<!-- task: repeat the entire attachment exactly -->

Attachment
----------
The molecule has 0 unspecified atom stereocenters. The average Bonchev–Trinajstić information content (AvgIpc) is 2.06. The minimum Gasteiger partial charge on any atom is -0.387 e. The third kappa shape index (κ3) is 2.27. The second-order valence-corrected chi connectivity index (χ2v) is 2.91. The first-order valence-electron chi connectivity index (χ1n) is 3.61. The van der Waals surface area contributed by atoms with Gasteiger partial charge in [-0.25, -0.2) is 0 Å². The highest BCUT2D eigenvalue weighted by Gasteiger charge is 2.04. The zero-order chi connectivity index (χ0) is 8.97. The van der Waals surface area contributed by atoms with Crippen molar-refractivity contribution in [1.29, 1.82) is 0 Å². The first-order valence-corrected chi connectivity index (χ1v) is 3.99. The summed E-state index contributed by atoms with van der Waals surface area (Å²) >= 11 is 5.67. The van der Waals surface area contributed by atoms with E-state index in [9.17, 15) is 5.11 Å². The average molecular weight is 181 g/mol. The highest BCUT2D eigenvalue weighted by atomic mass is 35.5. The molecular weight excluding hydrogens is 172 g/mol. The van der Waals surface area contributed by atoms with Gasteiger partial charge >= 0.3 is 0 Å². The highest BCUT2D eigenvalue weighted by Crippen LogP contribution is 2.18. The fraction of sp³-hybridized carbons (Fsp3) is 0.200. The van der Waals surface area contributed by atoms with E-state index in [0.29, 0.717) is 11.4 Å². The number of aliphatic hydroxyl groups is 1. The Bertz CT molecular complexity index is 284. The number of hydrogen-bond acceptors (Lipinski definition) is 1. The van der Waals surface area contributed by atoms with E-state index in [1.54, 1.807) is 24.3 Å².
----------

The molecule has 0 unspecified atom stereocenters. The average Bonchev–Trinajstić information content (AvgIpc) is 2.06. The minimum Gasteiger partial charge on any atom is -0.387 e. The third kappa shape index (κ3) is 2.27. The second-order valence-corrected chi connectivity index (χ2v) is 2.91. The first-order valence-electron chi connectivity index (χ1n) is 3.61. The van der Waals surface area contributed by atoms with Gasteiger partial charge in [-0.25, -0.2) is 0 Å². The highest BCUT2D eigenvalue weighted by Gasteiger charge is 2.04. The zero-order chi connectivity index (χ0) is 8.97. The van der Waals surface area contributed by atoms with Crippen molar-refractivity contribution in [1.29, 1.82) is 0 Å². The first-order valence-corrected chi connectivity index (χ1v) is 3.99. The summed E-state index contributed by atoms with van der Waals surface area (Å²) >= 11 is 5.67. The van der Waals surface area contributed by atoms with E-state index in [9.17, 15) is 5.11 Å². The average molecular weight is 181 g/mol. The highest BCUT2D eigenvalue weighted by atomic mass is 35.5. The molecular weight excluding hydrogens is 172 g/mol. The van der Waals surface area contributed by atoms with Gasteiger partial charge >= 0.3 is 0 Å². The highest BCUT2D eigenvalue weighted by Crippen LogP contribution is 2.18. The fraction of sp³-hybridized carbons (Fsp3) is 0.200. The van der Waals surface area contributed by atoms with E-state index in [0.29, 0.717) is 11.4 Å². The number of aliphatic hydroxyl groups is 1. The Bertz CT molecular complexity index is 284. The number of hydrogen-bond acceptors (Lipinski definition) is 1. The van der Waals surface area contributed by atoms with E-state index in [1.54, 1.807) is 24.3 Å².